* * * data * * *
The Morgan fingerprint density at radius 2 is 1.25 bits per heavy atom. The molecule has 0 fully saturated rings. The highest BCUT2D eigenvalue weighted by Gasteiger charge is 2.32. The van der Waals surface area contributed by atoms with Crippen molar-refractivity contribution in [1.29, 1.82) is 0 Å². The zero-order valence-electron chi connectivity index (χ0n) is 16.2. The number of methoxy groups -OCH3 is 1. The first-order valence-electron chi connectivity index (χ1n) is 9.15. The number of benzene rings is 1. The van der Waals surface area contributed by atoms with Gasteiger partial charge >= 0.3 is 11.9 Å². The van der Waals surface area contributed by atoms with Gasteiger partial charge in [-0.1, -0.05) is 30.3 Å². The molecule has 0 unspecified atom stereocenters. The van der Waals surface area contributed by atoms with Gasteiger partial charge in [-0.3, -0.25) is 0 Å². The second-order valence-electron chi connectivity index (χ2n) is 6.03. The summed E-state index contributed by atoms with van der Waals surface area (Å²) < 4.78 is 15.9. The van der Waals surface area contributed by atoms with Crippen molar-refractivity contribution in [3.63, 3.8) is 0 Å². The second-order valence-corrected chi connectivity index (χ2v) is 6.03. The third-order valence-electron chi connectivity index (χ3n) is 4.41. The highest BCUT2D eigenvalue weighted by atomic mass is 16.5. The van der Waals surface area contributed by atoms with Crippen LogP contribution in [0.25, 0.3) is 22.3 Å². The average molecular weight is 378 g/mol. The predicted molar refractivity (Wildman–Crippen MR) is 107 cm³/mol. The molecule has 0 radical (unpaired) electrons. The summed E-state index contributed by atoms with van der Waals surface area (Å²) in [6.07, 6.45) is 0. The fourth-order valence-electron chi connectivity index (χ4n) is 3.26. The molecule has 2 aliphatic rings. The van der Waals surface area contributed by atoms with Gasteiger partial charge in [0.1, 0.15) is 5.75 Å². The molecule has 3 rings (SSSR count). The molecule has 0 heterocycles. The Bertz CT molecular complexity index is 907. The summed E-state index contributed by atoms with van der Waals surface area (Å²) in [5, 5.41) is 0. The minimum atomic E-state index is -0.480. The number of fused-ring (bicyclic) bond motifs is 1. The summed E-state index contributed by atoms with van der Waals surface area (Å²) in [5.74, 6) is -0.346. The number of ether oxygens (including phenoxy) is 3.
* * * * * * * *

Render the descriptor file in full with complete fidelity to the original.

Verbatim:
The Morgan fingerprint density at radius 2 is 1.25 bits per heavy atom. The molecule has 0 fully saturated rings. The highest BCUT2D eigenvalue weighted by Gasteiger charge is 2.32. The van der Waals surface area contributed by atoms with Crippen molar-refractivity contribution in [1.29, 1.82) is 0 Å². The zero-order valence-electron chi connectivity index (χ0n) is 16.2. The number of methoxy groups -OCH3 is 1. The first-order valence-electron chi connectivity index (χ1n) is 9.15. The number of benzene rings is 1. The van der Waals surface area contributed by atoms with Gasteiger partial charge >= 0.3 is 11.9 Å². The van der Waals surface area contributed by atoms with Gasteiger partial charge in [-0.1, -0.05) is 30.3 Å². The molecule has 0 unspecified atom stereocenters. The van der Waals surface area contributed by atoms with Gasteiger partial charge in [-0.3, -0.25) is 0 Å². The second-order valence-electron chi connectivity index (χ2n) is 6.03. The summed E-state index contributed by atoms with van der Waals surface area (Å²) < 4.78 is 15.9. The van der Waals surface area contributed by atoms with Crippen molar-refractivity contribution in [3.63, 3.8) is 0 Å². The second-order valence-corrected chi connectivity index (χ2v) is 6.03. The third-order valence-electron chi connectivity index (χ3n) is 4.41. The highest BCUT2D eigenvalue weighted by atomic mass is 16.5. The van der Waals surface area contributed by atoms with Crippen LogP contribution in [0.25, 0.3) is 22.3 Å². The average molecular weight is 378 g/mol. The predicted molar refractivity (Wildman–Crippen MR) is 107 cm³/mol. The molecule has 0 radical (unpaired) electrons. The summed E-state index contributed by atoms with van der Waals surface area (Å²) in [6.07, 6.45) is 0. The fourth-order valence-electron chi connectivity index (χ4n) is 3.26. The molecule has 2 aliphatic rings. The van der Waals surface area contributed by atoms with Gasteiger partial charge in [0.1, 0.15) is 5.75 Å². The molecule has 3 rings (SSSR count). The molecule has 0 heterocycles. The Bertz CT molecular complexity index is 907. The summed E-state index contributed by atoms with van der Waals surface area (Å²) in [5, 5.41) is 0. The minimum atomic E-state index is -0.480. The number of fused-ring (bicyclic) bond motifs is 1. The summed E-state index contributed by atoms with van der Waals surface area (Å²) in [5.74, 6) is -0.346. The number of ether oxygens (including phenoxy) is 3.